Block on Trump's Asylum Ban Upheld by Supreme Court
You have to applaud a company when it tries to do the right thing, like Google deciding to reject ads from bail bonds businesses.
In a blog post, Google said bail bonds services make most of their money from minorities and low-income communities when they are most vulnerable. Too often, the company said, they end up in long-term debt because they have no choice.
Of course, there is another choice. It's that windowless building near the bail-bond street signs.
Google has been there before -- banning advertisers, that is. In 2016, the company foreclosed ads from payday lenders.
The company based its bail-bond ban on studies that show "opaque financing offers" can trap people with deep debt. According to one study, 646,000 people are locked up because they can't afford bail.
The Prison Policy Initiative says bail money "perpetuates an endless cycle of poverty and jail time." Rashad Robinson, director of an advocacy group, said Google did the right thing.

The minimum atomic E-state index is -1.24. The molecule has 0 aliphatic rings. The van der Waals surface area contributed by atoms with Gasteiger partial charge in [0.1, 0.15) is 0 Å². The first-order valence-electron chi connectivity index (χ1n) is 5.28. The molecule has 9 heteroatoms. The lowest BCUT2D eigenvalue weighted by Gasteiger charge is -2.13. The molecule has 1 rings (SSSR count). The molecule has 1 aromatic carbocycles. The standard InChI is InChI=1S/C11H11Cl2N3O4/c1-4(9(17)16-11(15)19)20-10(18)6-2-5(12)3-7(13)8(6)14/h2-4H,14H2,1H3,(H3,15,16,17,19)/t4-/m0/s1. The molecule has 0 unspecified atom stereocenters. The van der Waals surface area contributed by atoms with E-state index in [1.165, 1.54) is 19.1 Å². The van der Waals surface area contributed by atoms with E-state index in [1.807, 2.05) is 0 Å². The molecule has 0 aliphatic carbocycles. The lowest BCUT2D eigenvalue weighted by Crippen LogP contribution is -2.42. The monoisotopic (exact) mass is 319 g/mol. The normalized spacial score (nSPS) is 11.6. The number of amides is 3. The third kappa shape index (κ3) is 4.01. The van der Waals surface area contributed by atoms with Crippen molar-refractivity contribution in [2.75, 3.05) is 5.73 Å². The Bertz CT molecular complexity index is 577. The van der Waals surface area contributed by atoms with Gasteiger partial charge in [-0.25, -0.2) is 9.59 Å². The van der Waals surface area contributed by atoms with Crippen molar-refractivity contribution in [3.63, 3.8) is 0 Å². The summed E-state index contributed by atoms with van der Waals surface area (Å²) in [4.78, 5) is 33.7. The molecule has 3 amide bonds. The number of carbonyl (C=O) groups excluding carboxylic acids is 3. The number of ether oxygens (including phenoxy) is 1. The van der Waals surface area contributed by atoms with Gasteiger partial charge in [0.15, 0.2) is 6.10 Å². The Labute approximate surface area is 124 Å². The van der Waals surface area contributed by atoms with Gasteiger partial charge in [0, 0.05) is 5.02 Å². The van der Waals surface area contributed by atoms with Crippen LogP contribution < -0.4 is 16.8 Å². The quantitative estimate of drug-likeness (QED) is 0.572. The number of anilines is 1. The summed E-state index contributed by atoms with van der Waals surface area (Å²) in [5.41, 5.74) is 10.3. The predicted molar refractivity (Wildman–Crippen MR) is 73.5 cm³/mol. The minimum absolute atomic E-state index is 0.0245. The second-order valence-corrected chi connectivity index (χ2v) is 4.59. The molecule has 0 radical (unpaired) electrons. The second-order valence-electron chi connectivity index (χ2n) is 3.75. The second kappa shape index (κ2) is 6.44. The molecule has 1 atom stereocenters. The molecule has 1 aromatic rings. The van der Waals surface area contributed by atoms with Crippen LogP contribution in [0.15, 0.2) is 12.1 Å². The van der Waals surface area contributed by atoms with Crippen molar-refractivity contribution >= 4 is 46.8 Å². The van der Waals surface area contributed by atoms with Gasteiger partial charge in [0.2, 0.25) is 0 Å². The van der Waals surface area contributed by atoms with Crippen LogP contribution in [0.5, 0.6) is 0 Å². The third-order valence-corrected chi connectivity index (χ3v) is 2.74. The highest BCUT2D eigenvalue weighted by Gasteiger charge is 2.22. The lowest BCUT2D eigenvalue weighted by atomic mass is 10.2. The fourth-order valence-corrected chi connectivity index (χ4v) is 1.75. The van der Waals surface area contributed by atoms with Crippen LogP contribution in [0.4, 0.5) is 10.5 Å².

"At a time when corporations are finally being held accountable for their roles in enabling mass incarceration, it is encouraging to see a company as powerful as Google cutting ties with businesses that profit from incarcerating poor black and brown people," he told ArsTechnica.
Corporate America, of course, does not set bail in any case. That would be the courts' job.
Judges, on a case-by-case basis, are addressing the issue. The U.S. Eighth Circuit Court of Appeals, for example, said a city may be liable for "pay-to-play" bail.
In Webb v. City of Maplewood, the appeals court reviewed a court's practice of setting $500 bail for traffic ticket cases. Defendants had to pay bail or go to jail.
The decision is expected to affect thousands of people in Missouri and beyond.